Mitsui O.S.K. Lines, Ltd. v. Swiss Shipping Line S.A.L.

Filing 37

Amended ORDER re 20 MOTION to Dismiss for Lack of Jurisdiction Failure to State A Claim and Improper Service filed by Swiss Shipping Line S.A.L. (Modifications at pp. 1-2, 13.) Signed by Judge Maria-Elena James on 12/6/2017. (mejlc3, COURT STAFF) (Filed on 12/6/2017)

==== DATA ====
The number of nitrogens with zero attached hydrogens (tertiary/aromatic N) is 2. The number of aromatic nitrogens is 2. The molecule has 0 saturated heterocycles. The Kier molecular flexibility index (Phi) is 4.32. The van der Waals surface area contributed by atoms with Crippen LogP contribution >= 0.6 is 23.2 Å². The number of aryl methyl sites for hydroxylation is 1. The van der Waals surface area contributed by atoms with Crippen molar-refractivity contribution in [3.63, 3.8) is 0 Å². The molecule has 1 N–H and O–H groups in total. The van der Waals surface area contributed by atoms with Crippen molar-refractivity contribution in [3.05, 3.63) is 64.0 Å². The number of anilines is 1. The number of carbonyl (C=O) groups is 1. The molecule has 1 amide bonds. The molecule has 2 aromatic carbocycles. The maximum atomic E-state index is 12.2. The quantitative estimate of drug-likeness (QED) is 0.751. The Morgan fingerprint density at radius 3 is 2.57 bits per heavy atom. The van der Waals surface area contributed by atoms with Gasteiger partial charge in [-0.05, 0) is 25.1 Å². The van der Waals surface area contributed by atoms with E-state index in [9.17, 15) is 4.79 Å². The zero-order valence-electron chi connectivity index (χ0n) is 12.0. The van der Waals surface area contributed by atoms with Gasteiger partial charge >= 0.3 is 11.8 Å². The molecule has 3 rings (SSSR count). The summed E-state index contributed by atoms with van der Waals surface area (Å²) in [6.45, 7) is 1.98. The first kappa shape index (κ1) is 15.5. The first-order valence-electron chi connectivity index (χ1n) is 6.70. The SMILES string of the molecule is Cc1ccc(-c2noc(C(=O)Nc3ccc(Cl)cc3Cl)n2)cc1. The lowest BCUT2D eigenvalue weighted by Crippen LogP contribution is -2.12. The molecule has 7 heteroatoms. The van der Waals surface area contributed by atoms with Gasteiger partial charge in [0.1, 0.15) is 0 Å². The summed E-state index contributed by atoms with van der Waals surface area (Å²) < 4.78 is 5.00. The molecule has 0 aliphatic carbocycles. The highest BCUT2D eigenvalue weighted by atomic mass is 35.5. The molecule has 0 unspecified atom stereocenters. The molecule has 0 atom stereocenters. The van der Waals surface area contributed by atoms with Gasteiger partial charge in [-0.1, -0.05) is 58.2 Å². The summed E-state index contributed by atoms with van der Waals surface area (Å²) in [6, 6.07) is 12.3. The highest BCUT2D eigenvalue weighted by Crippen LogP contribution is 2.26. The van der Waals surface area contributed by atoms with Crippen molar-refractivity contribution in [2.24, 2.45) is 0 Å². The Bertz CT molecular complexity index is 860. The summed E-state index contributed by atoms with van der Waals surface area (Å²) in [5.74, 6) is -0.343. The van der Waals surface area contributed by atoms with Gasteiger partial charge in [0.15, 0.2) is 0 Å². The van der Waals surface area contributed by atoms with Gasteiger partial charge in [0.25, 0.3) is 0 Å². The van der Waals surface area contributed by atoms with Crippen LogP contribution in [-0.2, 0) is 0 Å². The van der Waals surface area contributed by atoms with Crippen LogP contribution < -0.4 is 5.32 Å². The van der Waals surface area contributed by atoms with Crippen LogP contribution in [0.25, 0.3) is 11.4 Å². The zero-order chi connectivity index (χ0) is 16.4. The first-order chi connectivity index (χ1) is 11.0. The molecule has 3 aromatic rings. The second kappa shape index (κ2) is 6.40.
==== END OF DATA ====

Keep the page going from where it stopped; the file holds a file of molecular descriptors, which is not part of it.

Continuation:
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1 2 3 4 UNITED STATES DISTRICT COURT 5 NORTHERN DISTRICT OF CALIFORNIA 6 7 MITSUI O.S.K. LINES, LTD., Case No. 17-cv-03394-MEJ Plaintiff, 8 AMENDED ORDER RE: MOTION TO DISMISS v. 9 10 SWISS SHIPPING LINE S.A.L., Re: Dkt. No. 20 Defendant. United States District Court Northern District of California 11 12 13 INTRODUCTION Defendant Swiss Shipping Line S.A.L. (Defendant or SSL) filed a Motion to Dismiss. 14 Mot., Dkt. No. 20. Plaintiff Mitsui O.S.K. Lines, LTD. (Plaintiff or MOL) filed an Opposition 15 (Dkt. No. 28) and SSL filed a Reply (Dkt. No. 30). The Court previously found this matter 16 suitable for disposition without oral argument. Dkt. No. 33. Having considered the parties’ 17 positions, the relevant legal authority, and the record in this case, the Court GRANTS IN PART 18 SSL’s Motion to Dismiss for the following reasons. 19 20 FACTUAL ALLEGATIONS Plaintiff is a corporation duly organized under the laws of Japan. First Amended Compl. 21 (FAC) ¶ 4, Dkt. No. 10. Plaintiff is an ocean common carrier of goods for hire. Id. Defendant is 22 a foreign business entity and was a foreign Non Vessel Operating Common Carrier (NVOCC) 23 registered with the Federal Maritime Commission (FMC). Id. ¶ 6. On or about September 1, 24 2012, Plaintiff and Defendant entered into FMC Service Contract MOL-147 (2012 Service 25 Contract), which expired on December 31, 2015. Id. ¶ 7. 26 27 28 Under the 2012 Service Contract, SSL agreed to ship a minimum of 1,000 units per voyage 1 2 and pay $300 in “dead freight” per unit under that quantity. Id. ¶¶ 8-10.1 Plaintiff alleges 3 Defendant was short 3,466 units over the course of eleven voyages between July 2013 and 4 October 2015 at $300.00 in liquidated damages per unit. Id. ¶ 11. Plaintiff further alleges 5 Defendant has been invoiced and has failed to pay the total amount due, which is $1,039,800.2 Id. 6 Plaintiff alleges it is due this total amount for Defendant’s breach of the maritime Service 7 Contract. Id. ¶¶ 12-17. On June 12, 2017, Plaintiff filed the original Complaint. See Dkt. No. 1. On June 28, 8 9 2017, Plaintiff filed the FAC asserting a single breach of maritime contract claim. See FAC. Defendant now moves to dismiss the FAC on three grounds: Plaintiff is not the proper party to 11 United States District Court Northern District of California 10 sue, the Court lacks personal jurisdiction over Defendant, and Plaintiff did not properly serve 12 Defendant. See Mot. 13 14 DISCUSSION A. Real Party in Interest The FAC alleges Plaintiff and Defendant entered into FMC Service Contract MOL-147 on 15 16 or about September 1, 2012, and that the contract expired on December 31, 2015. FAC ¶ 7. 17 Defendant argues Mitsui O.S.K. Bulk Shipping (USA) LLC (MOL Bulk), not Plaintiff, entered 18 into the Service Contract with Defendant. Mot. at 3-4; Tamulski Decl., Ex. A (2012 Service 19 Contract) § 9 (showing 2012 Service Contract was signed by MOL Bulk, “[f]or and on behalf of 20 Carrier Party Mitsui O.S.K. Bulk Shipping (USA), Inc.”). Defendant contends dismissal is 21 22 23 24 25 26 1 The units were used cars to be shipped from various ports on the East Coast of the United States to Benin. See Tamulski Decl., Ex. A (2012 Service Contract) § 9, Dkt. No. 21; Semsel Decl., Ex. A (2015 Service Contract), Dkt. No. 28-2. The parties contend the terms of the Service Contracts are confidential; SSL filed a heavily redacted 2012 Service Contract and MOL filed the 2015 Service Contract redacting certain terms therein. Neither party filed a motion to file the 2012 Service Contract or the 2015 Service Contract under seal, nor did they file unredacted copies of those documents with the Court. See Civ. L.R. 79-5(b) (“[N]o document may be filed under seal (i.e., closed to inspection by the public) except pursuant to a court order that authorizes the sealing of the particular document, or portions thereof.”). 27 2 28 The damages are calculated by multiplying 3,466 units (in dead freight) by $300.00 (liquidated damages per unit of dead freight), totaling $1,039,800.00. 2 1 appropriate because MOL is not the real party in interest. See Fed. R. Civ. P. 17(a)(1) (“An action 2 must be prosecuted in the name of the real party in interest.”). Plaintiff argues it is a real party in interest because MOL Bulk acted as its agent in 4 executing the maritime contract. See Opp’n at 2-3. “When an agent acting with actual or apparent 5 authority makes a contract on behalf of an unidentified principal, (1) the principal and the third 6 party are parties to the contract; and (2) the agent is a party to the contract unless the agent and the 7 third party agree otherwise.” Restatement (Third) of Agency § 6.02 (2006). Additionally, “[w]hen 8 an agent acting with actual authority makes a contract on behalf of an undisclosed principal, (1) 9 unless excluded by the contract, the principal is a party to the contract; (2) the agent and the third 10 party are parties to the contract; and (3) the principal, if a party to the contract, and the third party 11 United States District Court Northern District of California 3 have the same rights, liabilities, and defenses against each other as if the principal made the 12 contract personally[.]” Id. § 6.03. Plaintiff argues this agency relationship is established by the terms of MOL-147 itself. See 13 14 Opp’n at 2-3. Richard Semsel is General Manager of MOL Bulk. Semsel Decl. ¶ 1, Dkt. No. 28- 15 2. He declares MOL Bulk acted as MOL’s agent in negotiating and signing “MOL-147.” Id. ¶¶ 3- 16 5. Section 10 of the 2015 Service Contract provides 17 [t]he Contracting Parties agree that, in addition to the terms as set forth in this Service Contract, the general rules of Essential Terms Publication FMC No. 242 as effective on the date of this Contract, and the Governing Tariffs in Term 242, are incorporated in this Contract as if fully set forth herein. 18 19 20 2015 Service Contract § 10.3 Essential Terms Publication FMC No. 242 (MOLU-242) is a MOL 21 22 23 24 25 26 27 28 3 Plaintiff does not attach the 2012 Service Contract to its FAC, though Defendant attaches it in support of its Motion. As the FAC clearly references this document (see FAC ¶ 7), and as Plaintiff does not question the authenticity of the 2012 Service Contract as attached to the Tamulski Declaration, the Court may therefore consider it on this Motion to Dismiss. See Northstar Fin. Advisors Inc. v. Schwab Invest., 779 F.3d 1036, 1043 (9th Cir.), as amended on denial of reh’g and reh’g en banc (Apr. 28, 2015), cert. denied, 136 S. Ct. 240 (2015) (on a motion to dismiss, the court “may . . . consider documents whose contents are alleged in a complaint and whose authenticity no party questions, but which are not physically attached to the plaintiff’s pleading.” (internal quotation marks and brackets omitted)). The FAC does not reference Amendment 16 or the Service Contract executed in 2015; the Court thus cannot properly consider it on a motion to dismiss pursuant to the incorporation by reference doctrine. 3 1 Tariff, which in turn incorporates MOL’s Worldwide Freight Tariff FMC No. 243 (MOLU-243). 2 See Semsel Decl., Ex. B (MOLU-242) at 1; see id., Ex. C (MOLU-243). Rule 8 of MOLU-243 3 defines “Carrier” to “mean[] Mitsui O.S.K. Lines, Ltd., on whose behalf this Bill of Lading has 4 been issued.” MOLU-243, Rule 8(1). The portion of the 2012 Service Contract where this 5 language would appear is redacted. 2012 Service Contract § 10. But Mr. Semsel does not attach the 2012 Service Contract that is referenced in the FAC to 7 his Declaration; does not confirm the 2015 Service Contract is identical in all material respects to 8 that the parties entered into on or about September 1, 2012 (FAC ¶ 7); and does not confirm that 9 the 2012 Service Contract that is referenced in the FAC incorporates MOLU-242 or MOLU-243 10 in the same way the 2015 Service Contract incorporates those tariffs. The Court thus cannot find, 11 United States District Court Northern District of California 6 based on the 2012 Services Contract that the FAC references and that SSL provides in heavily 12 redacted form, that MOL Bulk acted as MOL’s agent in negotiating and entering into MOL-147. 13 Moreover, the FAC does not allege MOL Bulk entered into the contract as MOL’s agent. See 14 FAC. 15 Based on the foregoing analysis, the Court GRANTS the Motion to Dismiss based on Rule 16 17. Based on the Declaration of Mr. Samsel, MOL will be able to allege facts sufficient to show it 17 is the real party in interest in this action, and is given leave to amend on that basis. 18 B. 19 Personal Jurisdiction The FAC alleges personal jurisdiction over SSL exists pursuant to Rule 4(k)(2) because 20 this suit arises under federal law and because SSL is not subject to the jurisdiction of any state 21 court. FAC ¶ 2. SSL first argued dismissal was appropriate because Rule 4(k)(2) does not apply 22 and the FAC alleges no facts showing SSL is subject to general or specific jurisdiction in 23 California. Mot. at 4-13. MOL argues Rule 4(k)(2) does apply, that this Court may exercise 24 general jurisdiction over SSL, and that SSL consented to personal jurisdiction in this Court by 25 signing the Services Contract. Opp’n at 3-11; Pl.’s Suppl. Br. at 1-2, Dkt. No. 34. In its Reply, 26 SSL argued it was subject to jurisdiction in New Jersey state courts, and therefore Rule 4(k)(2) 27 does not establish SSL is subject to jurisdiction in California. Reply at 4-10. 28 4 1 1. Legal Standard 2 Rule 12(b)(2) governs motions to dismiss for lack of personal jurisdiction. The plaintiff 3 bears the burden of establishing that the court has jurisdiction over the defendant. Pebble Beach 4 Co. v. Caddy, 453 F.3d 1151, 1154 (9th Cir. 2006). Where no evidentiary hearing is held to 5 determine the existence of personal jurisdiction, Plaintiff must “make only a prima facie showing 6 of jurisdictional facts to withstand the motion to dismiss.” Love v. Associated Newspapers, Ltd., 7 611 F.3d 601, 608 (9th Cir. 2010). To make this showing, “the plaintiff need only demonstrate 8 facts that if true would support jurisdiction over the defendant.” Ballard v. Savage, 65 F.3d 1495, 9 1498 (9th Cir. 1995). “Uncontroverted allegations in the complaint must be taken as true, and conflicts over statements contained in affidavits must be resolved in [plaintiff’s] favor.” Love, 611 11 United States District Court Northern District of California 10 F.3d at 608; see Bell Atl. Corp. v. Twombly, 550 U.S. 544, 555 (2007) (in considering a motion to 12 dismiss, a court must accept all of the plaintiff’s allegations as true and construe them in the light 13 most favorable to the plaintiff). Otherwise, a defendant could prevent a plaintiff from meeting his 14 burden simply by contradicting the plaintiff’s affidavits. Farmers Ins. Exch. v. Portage La Prairie 15 Mut. Ins. Co., 907 F.2d 911, 912 (9th Cir. 1990). 16 2. 17 Rule 4(k)(2), which concerns Territorial Limits of Effective Service, provides that “[f]or a 18 claim that arises under federal law, serving a summons . . . establishes personal jurisdiction over a 19 defendant if: (A) the defendant is not subject to jurisdiction in any state’s courts of general 20 jurisdiction; and (B) exercising jurisdiction is consistent with the United States Constitution and 21 laws.” “‘The due process analysis under Rule 4(k)(2) is nearly identical to traditional personal 22 jurisdiction analysis with one significant difference: rather than considering contacts between [the 23 defendant] and the forum state, we consider contacts with the nation as a whole.’” Axiom Foods, 24 Inc. v. Acerchem Int’l, Inc., 874 F.3d 1064, 1072 (9th Cir. 2017) (quoting Holland Am. Line Inc. v. 25 Wartsila N. Am., Inc., 485 F.3d 450, 462 (9th Cir. 2007)). 26 Rule 4(k)(2) MOL asserts a federal claim, as the sole claim in the FAC is for breach of a maritime 27 28 5 1 contract. But, in its Reply, SSL admits that it is subject to personal jurisdiction in New Jersey. 4 2 See Reply at 10 (Service Contract negotiated and signed in New Jersey; provided for shipment 3 from two ports in New Jersey; MOL Bulk is headquartered in New Jersey); 2012 Service Contract 4 at §§ 1, 1.A, 9; 2015 Service Contract § 1.A. SSL has identified sufficient minimum contacts with 5 New Jersey such that MOL could have brought suit in that forum, regardless of SSL’s consent. 6 See Merial Ltd. v. Cipla Ltd., 681 F.3d 1283, 1294-95 (Fed. Cir. 2012) (“a defendant cannot defeat 7 Rule 4(k)(2) by simply naming another state; the defendant’s burden under the negation 8 requirement entails identifying a forum where the plaintiff could have brought suit—a forum 9 where jurisdiction would have been proper at the time of filing, regardless of consent.”). SSL thus 10 has established personal jurisdiction in California is inappropriate under Rule 4(k)(2). United States District Court Northern District of California 11 3. General Jurisdiction in California 12 General jurisdiction exists when a defendant is domiciled in the forum state or his 13 activities in the forum are substantial or continuous and systematic. Panavision Int’l, L.P. v. 14 Toeppen, 141 F.3d 1316, 1320 (9th Cir. 1998). Operations Manager for SSL, Imad Elia, declares that for “the period of 2011 through 15 16 2017, the proportion of SSL’s shipped cargo quantity from the State of California to total 17 shipments of SSL from the East Coast of the United States under Service contract MOL-147 is 18 less than one (1%) percent.” Elia Decl. ¶ 8, Dkt. No. 22. SSL made no shipments under the 19 Service Contract from any ports in California. Id. ¶ 9. SSL never has had any employees in 20 California; owned any real property in California; leased any real property in California; had an 21 office, phone number, or mailing address in California; conducted any corporate meetings in 22 California; or sued anyone in California, and other than this suit, has never been sued in 23 California. Id. ¶¶ 10-17. Plaintiff nevertheless contends Defendant is subject to general jurisdiction in California 24 25 because it has “maintained continuous and systematic contacts with California since the institution 26 27 28 4 The Court construes this as a judicial admission. See American Title Ins. Co. v. Lacelaw Corp., 861 F.2d 224, 226-27 (9th Cir. 1988) (“[S]tatements of fact contained in a brief may be considered admissions of the party in the discretion of the district court.”). 6 1 of its roll-on, roll-off (‘RORO’) motor vehicle shipment service from the U.S. West Coast to the 2 Middle East in December 2011.” Opp’n at 8 (citing Cicala Decl. ¶ 3 & Ex. B, Dkt. No. 28-1); see 3 also Pl.’s Suppl. Br. at 2 (“SSL is also subject to personal jurisdiction by virtue of its continuous 4 and systematic contacts with California, such as its RORO service from the U.S. West Coast to the 5 Middle East since December 2011.”). Plaintiff further contends based on Exhibit C to the Cicala 6 Declaration that “SSL continues to routinely ship vehicles from the Ports of Hueneme and San 7 Diego in California to various locations in the Middle East.” Opp’n at 8. Exhibits B, C, and D to the Cicala Declaration are print outs of pages from the websites 8 9 and from ScheduleUSWC.aspx.5 Setting aside the fact that Mr. Cicala does not have personal knowledge of 11 United States District Court Northern District of California 10 the contents described in these exhibits (see Cicala Decl. ¶¶ 3-7), these documents purport to show 12 that (1) SSL started regular RORO service from “the US West Coast to Jeddah, Beirut and Aqaba” 13 in November 2011 and the first sailing from the port of Hueneme in California was scheduled for 14 December 17, 2011 (id., Ex. B); (2) five RORO vessels where scheduled to arrive at Port 15 Hueneme and San Diego between August and October 2017 (id., Ex. C); and (3) the SSL website 16 listed delivery instructions for vehicles delivered at Port Hueneme and San Diego (id., Ex. D). 17 Mr. Elia, who does have personal knowledge of SSL’s business and records, declares the 18 documents attached at Exhibits B and D to Mr. Cicala’s Declaration “contain historical 19 information that is not current and no longer correct or true” while Exhibit C thereto refers to an 20 entity other than SSL. Elia Reply Decl. ¶ 4, Dkt. No. 30-1. Exhibits B, C, and D to the Cicala 21 Declaration thus do not establish a prima facie case that SSL is subject to general jurisdiction in 22 California. 23 Moreover, Plaintiff makes no attempt to show that the contacts purportedly described in 24 these exhibits would constitute the type of contacts sufficient to subject SSL to general personal 25 jurisdiction in California. A corporation is not “subject to general jurisdiction only in a forum 26 where it is incorporated or has a principal place of business,” but those are two types of places that 27 28 5 It does not appear that Exhibits A, E and F have any relevance to SSL’s contacts in California. 7 1 constitute paradigmatic all-purpose forums. Daimler AG v. Bauman, 134 S. Ct. 746, 760-61 2 (2014) (emphasis in original). Other places may also constitute all-purpose forums, but only 3 where the “corporation’s ‘affiliations with the State are so ‘continuous and systematic’ as to render 4 [it] essentially at home in the forum State.” Id. at 761 (quoting Goodyear Dunlop Tires Ops., S.A. 5 v. Brown, 564 U.S. 915, 919 (2011)); see also id. at n.19 (“We do not foreclose the possibility that 6 in an exceptional case . . . a corporation’s operations in a forum other than its formal place of 7 incorporation or principal place of business may be so substantial and of such a nature as to render 8 the corporation at home in that State. But this case presents no occasion to explore that question. . 9 . .”). In Daimler, the foreign defendant entered into a general distributor agreement with an independent contractor with several locations in California; the contractor purchased cars from 11 United States District Court Northern District of California 10 Daimler in Germany, imported them into the United States, and distributed them throughout the 12 country. Id. at 752. The distributor’s California sales accounted for 2.4 percent of Daimler’s 13 worldwide sales. Id. The Supreme Court held this did not suffice to confer personal jurisdiction 14 over Daimler in California. Id. 15 In light of Daimler and of the facts set forth in Mr. Elia’s Declaration, the Court cannot 16 find that SSL boats at some point docked in two California ports to collect cars for shipment 17 abroad are the type of “exceptional” circumstances that would subject SSL to general jurisdiction 18 in California. See also Fraser v. Smith, 594 F.3d 842, 845, 847 (11th Cir. 2010) (finding pre- 19 Daimler that foreign boat operators who advertised in Miami Herald; purchased liability insurance 20 through Florida insurance agent; purchased about half of its boats in Florida; once sent a 21 maintenance supervisor to attend a five-month course on mechanical repairs in Florida; and once 22 sent representatives to a trade show in Florida, did not have sufficient contacts to warrant exercise 23 of general personal jurisdiction under Florida’s long arm statute). 24 4. Consent to Personal Jurisdiction 25 Plaintiff argues that jurisdiction in this Court is proper and exists over SSL based on the 26 terms of the Service Contract. Opp’n at 10. The 2015 Service Contract incorporates MOL tariff 27 MOLU-242, which in turn incorporates MOLU-243. Id.; see 2015 Service Contract § 10; MOLU- 28 242; MOLU-243. Rule 8(28) of MOLU-243 provides that “[a]ny action by the Carrier, the owner 8 1 or demise charterer of the Vessel or [MOL], to enforce any provision of this Bill of Lading may be 2 brought before any court of competent jurisdiction at the option of the Carrier.” The terms of the 3 operative bills of lading state “[a]ny action by the Carrier to enforce any provision of the Bill of 4 Lading may be brought before any court of competent jurisdiction at the option of the Carrier.” 5 Id. Plaintiff avers that by contract, SSL has consented to the jurisdiction of “any court of 6 competent jurisdiction,” meaning any court with subject-matter jurisdiction over the dispute “per 7 the Service Contract, tariffs and sea waybills.” Opp’n at 9 (citing Lightfoot v. Cendant Mortg. 8 Corp., 137 S. Ct. 553, 560-61 (2017) (interpreting the phrase “any court of competent jurisdiction” 9 to mean “a court with a grant of subject-matter jurisdiction covering the case before it.”)). As discussed earlier, the FAC incorporates by reference a Service Contract executed in 10 United States District Court Northern District of California 11 2012, and Mr. Semsel does not establish the 2015 Service Contract is identical in all material 12 terms to the contract originally executed by the parties. Nor, in light of the parties’ redactions, can 13 the Court determine as much. The Court thus cannot find Rule 8(28) of MOLU-243 is applicable 14 here. 15 5. Summary 16 SSL’s Motion to Dismiss based on lack of personal jurisdiction is GRANTED. MOL is 17 granted leave to amend in the event it can allege facts sufficient to show personal jurisdiction 18 exists, whether based on SSL’s consent or otherwise. 19 C. Improper Service 20 1. 21 Foreign NVOCCs registered with the FMC are subject to 46 C.F.R. § 520.11, which 22 23 24 25 26 Applicable Law provides that [e]very NVOCC not in the United States shall state the name and address of the person in the United States designated under part 515 of this chapter as its legal agent for service of process, including subpoenas. The NVOCC shall further state that in any instance in which the designated legal agent cannot be served because of death, disability or unavailability, the Commission’s Secretary will be deemed to be its legal agent for service of process. 27 46 C.F.R. § 520.11(b). The procedure for serving the Commission’s Secretary is found in 46 28 C.F.R. § 515.24: 9 1 (a) Every ocean transportation intermediary not located in the United States . . . shall designate and maintain a person in the United States as legal agent for the receipt of judicial and administrative process, including subpoenas. ... (c) If the designated legal agent cannot be served because of death, disability, unavailability, termination or expiration of the designation, or if a legal agent authorized to receive such service is not designated in compliance with this section, the Secretary of the Federal Maritime Commission will be deemed to be the legal agent for service of process. Any person serving the Secretary must also send to the ocean transportation intermediary . . . by mail or courier service at the ocean transportation intermediary’s, or group’s, address published in its tariff, a copy of each document served upon the Secretary, and shall attest to that service at the time service is made upon the Secretary. For purposes of this paragraph, it is sufficient that a person seeking to serve process on an ocean transportation intermediary, or group of such intermediaries, affirm to the Commission’s Secretary that: they have contacted, or attempted to contact, the designated agent to confirm whether it remained authorized to accept service of process; or, if no legal agent is designated in the tariff, that it has no knowledge of the identity of the ocean transportation intermediary’s legal agent. Designation of the Commission’s Secretary as the legal agent shall survive any cancellation of the OTI’s license or tariff and shall continue for the entire period during which claims may be made under the OTI’s financial responsibility instrument. . . . 2 3 4 5 6 7 8 9 10 United States District Court Northern District of California 11 12 13 14 15 46 C.F.R. § 515.24(a)(c). 16 2. 17 Plaintiff attempted service upon SSL in various ways. Plaintiff initially attempted personal Plaintiff’s Efforts to Serve SSL 18 service of process upon WIIC in Illinois, because that company was listed as SSL’s legal agent in 19 the tariff filed by SSL with the FMC. Drenan Decl. ¶ 4, Dkt. No. 13. WIIC refused to accept 20 service of process on the ground that it had no records of its appointment as such by SSL. Id. 21 Although WIIC refused personal service, the process server left a copy of the service left papers 22 with WIIC. Cicala Decl. ¶ 8 & Ex. G. Under 46 C.F.R. § 515.24(c), WIIC was “unavailable” for 23 service of process. Plaintiff therefore served process on the FMC pursuant to the same regulation, 24 and mailed a copy of the documents to SSL at its business address in Beirut, Lebanon. Cicala 25 Decl. ¶ 9; Drenan Decl. ¶¶ 5-6; COS, Dkt. No. 14. SSL contends those documents never arrived 26 in Beirut and were not sent in a method which would have resulted in some receipt proving 27 delivery. Elia Decl. ¶ 18. 28 Plaintiff next attempted to serve SSL by substituted service, leaving the documents with 10 1 SSL’s designated agent for service of process, American Alternative Insurance (AAI); Plaintiff 2 also served AAI by mail. AAI Proof of Service, Dkt. Nos. 17 & 17-1. See also Cicala Decl. ¶ 10 3 (Plaintiff served AAI on the chance that SSL mis-described WIIC to the FMC). 4 Finally, Plaintiff served WIIC as SSL’s designated agent for service of process, personally 5 by substituted service, and by mail. WIIC Proof of Service, Dkt. Nos. 18 & 18-1. Counsel for 6 Plaintiff is informed and believes that “WIIC subsequently acknowledged to this firm that it was 7 SSL’s agent for service of process, and MOL again served WIIC as agent for SSL on August 21, 8 2017.” Cicala Decl. ¶ 11; see also Dkt. No. 18 (Aug. 21, 2017 Proof of Service). 9 10 3. Arguments of the Parties SSL argues MOL’s attempts at service were not effective because (1) there is no indication United States District Court Northern District of California 11 that Plaintiff made any attempt to serve process pursuant to any of the means proscribed by Rule 12 4(f)(2); (2) Plaintiff served WIIC on three occasions even though it admitted knowing that WIIC 13 was “unavailable” to accept service of process; (3) AAI is not SSL’s agent; and (4) Plaintiff served 14 process upon the FMC knowing that SSL’s previously filed tariff with the FMC lapsed. Mot. at 15 13-16. With regard to this last argument, SSL contends that had Plaintiff contacted the FMC, it 16 would have learned that the FMC would not do anything with the documents other than file them, 17 and the FMC does not forward documents or notify the party served that court documents have 18 been received. Tamulski Decl. ¶ 2. Therefore, SSL submits to the Court that Plaintiff’s attempts 19 at service were improper and did not comport with the required federal rules. Id. 20 Plaintiff argues SSL registered with the FMC, and its tariff designated WIIC as SSL’s 21 agent for service of process. See Cicala Decl. ¶¶ 1-2 & Ex. A. Furthermore, it undertook 22 extensive efforts to ensure SSL was properly served, and its original service on WIIC on July 12, 23 2017 was proper and effective because it does not matter that WIIC is not “currently” SSL’s agent 24 pursuant to 46 C.F.R. § 515.24(c). Opp’n at 13. As such, Plaintiff argues service on the Secretary 25 was proper irrespective of any lapse in SSL’s tariff. Id. 26 SSL argues Plaintiff’s failure to send pleadings to SSL’s office in Lebanon in a manner 27 that would have confirmed receipt should not be condoned. Reply at 11. Plaintiff’s efforts to 28 serve process were nothing more than mere gestures toward that end. Id. at 12. This is illustrated 11 1 by Plaintiff’s service on the FMC by “FEDEX” knowing that SSL’s tariff had been cancelled, and 2 its failure to send the documents with a proof of receipt. Id. Therefore, SSL submits under all the 3 circumstance it was not reasonable for Plaintiff to expect SSL would receive notice of this lawsuit 4 by service upon a former agent authorized to accept service, its former bond holder, or the FMC 5 based on a cancelled tariff. Id. 6 4. 7 Although Plaintiff did not attempt to serve process pursuant to any of the means prescribed Analysis 8 by Rule 4(f), Plaintiff properly served WIIC pursuant to Rule 4(h) because WIIC was listed as 9 SSL’s agent in SSL’s tariff. See Fed. R. Civ. P. 4(h) (proscribing method of serving a corporation, partnership, or association). Finding WIIC was “unavailable” to accept service of process as 11 United States District Court Northern District of California 10 SSL’s agent, Plaintiff properly served process upon the FMC Secretary on July 21, 2017 pursuant 12 to Rule 4(h) based on 46 C.F.R. § 515.24(c). SSL does not identify any provision in 46 C.F.R. § 13 515.24(c), or elsewhere, that nullifies service on the Secretary where a defendant has allowed its 14 registration to lapse; nor does SSL identify any requirement that the Secretary do anything other 15 than accept service. In fact, “[d]esignation of the Commission’s Secretary as the legal agent shall 16 survive any cancellation of the OTI’s license or tariff and shall continue for the entire period 17 during which claims may be made under the OTI’s financial responsibility instrument.” 46 C.F.R. 18 § 515.24(c). Therefore, regardless of the lapse in registration, the FMC Secretary could be served 19 on behalf of SSL. Similarly, SSL identifies no authority requiring MOL to send a copy of the 20 documents “in a manner that would have confirmed receipt.” Reply at 11. Such a requirement is 21 not found in 46 C.F.R. § 515.24(c), which only requires the plaintiff to send the documents “by 22 mail or courier service.” Finally, MOL’s multiple attempts to serve SSL through the various 23 agents designated by SSL in its tariffs and bonds, by mail and substitute service, cannot be 24 described as empty gestures; on the contrary, the undersigned finds they reflect a concerted effort 25 to serve Defendant. Thus, the undersigned finds that Plaintiff properly effected service of process 26 on SSL in conformance with Rule 4(h) and 46 C.F.R. §§ 520.11(b) and 515.24. 27 5. 28 Plaintiff effectively served process on SSL and Defendant’s Motion to Dismiss for failure Conclusion 12 1 of service of process is DENIED. CONCLUSION 2 3 Based on the foregoing analysis, this Court GRANTS SSL’s Motion to Dismiss on the 4 grounds that MOL has not demonstrated it is a real party in interest to this proceeding or that this 5 Court may exercise personal jurisdiction over SSL on any basis; the Court DENIES the Motion to 6 the extent it is based on improper service. The dismissal is WITH LEAVE TO AMEND, as it 7 appears MOL may be able to state facts sufficient to show it is a real party in interest and that 8 personal jurisdiction may exist over SSL in California. Any amended pleading shall be filed no 9 later than December 28, 2017. 10 IT IS SO ORDERED. United States District Court Northern District of California 11 12 13 14 Dated: December 6, 2017 ______________________________________ MARIA-ELENA JAMES United States Magistrate Judge 15 16 17 18 19 20 21 22 23 24 25 26 27 28 13